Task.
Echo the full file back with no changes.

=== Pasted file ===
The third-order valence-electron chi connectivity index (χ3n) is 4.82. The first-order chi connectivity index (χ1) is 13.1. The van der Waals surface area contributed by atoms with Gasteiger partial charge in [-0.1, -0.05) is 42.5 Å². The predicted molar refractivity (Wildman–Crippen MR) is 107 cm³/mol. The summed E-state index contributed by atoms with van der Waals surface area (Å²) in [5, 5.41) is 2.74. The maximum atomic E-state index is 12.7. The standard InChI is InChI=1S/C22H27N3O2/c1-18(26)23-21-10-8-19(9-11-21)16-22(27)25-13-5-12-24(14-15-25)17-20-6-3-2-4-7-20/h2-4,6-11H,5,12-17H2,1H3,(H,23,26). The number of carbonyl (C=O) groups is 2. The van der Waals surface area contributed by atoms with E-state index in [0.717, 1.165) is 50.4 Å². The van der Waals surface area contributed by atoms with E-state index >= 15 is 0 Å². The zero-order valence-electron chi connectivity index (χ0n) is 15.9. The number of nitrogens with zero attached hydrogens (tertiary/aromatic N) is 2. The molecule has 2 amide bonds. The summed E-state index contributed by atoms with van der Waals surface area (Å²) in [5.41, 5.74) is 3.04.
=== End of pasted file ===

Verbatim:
The third-order valence-electron chi connectivity index (χ3n) is 4.82. The first-order chi connectivity index (χ1) is 13.1. The van der Waals surface area contributed by atoms with Gasteiger partial charge in [-0.1, -0.05) is 42.5 Å². The predicted molar refractivity (Wildman–Crippen MR) is 107 cm³/mol. The summed E-state index contributed by atoms with van der Waals surface area (Å²) in [5, 5.41) is 2.74. The maximum atomic E-state index is 12.7. The standard InChI is InChI=1S/C22H27N3O2/c1-18(26)23-21-10-8-19(9-11-21)16-22(27)25-13-5-12-24(14-15-25)17-20-6-3-2-4-7-20/h2-4,6-11H,5,12-17H2,1H3,(H,23,26). The number of carbonyl (C=O) groups is 2. The van der Waals surface area contributed by atoms with E-state index in [0.717, 1.165) is 50.4 Å². The van der Waals surface area contributed by atoms with E-state index >= 15 is 0 Å². The zero-order valence-electron chi connectivity index (χ0n) is 15.9. The number of nitrogens with zero attached hydrogens (tertiary/aromatic N) is 2. The molecule has 2 amide bonds. The summed E-state index contributed by atoms with van der Waals surface area (Å²) in [5.41, 5.74) is 3.04.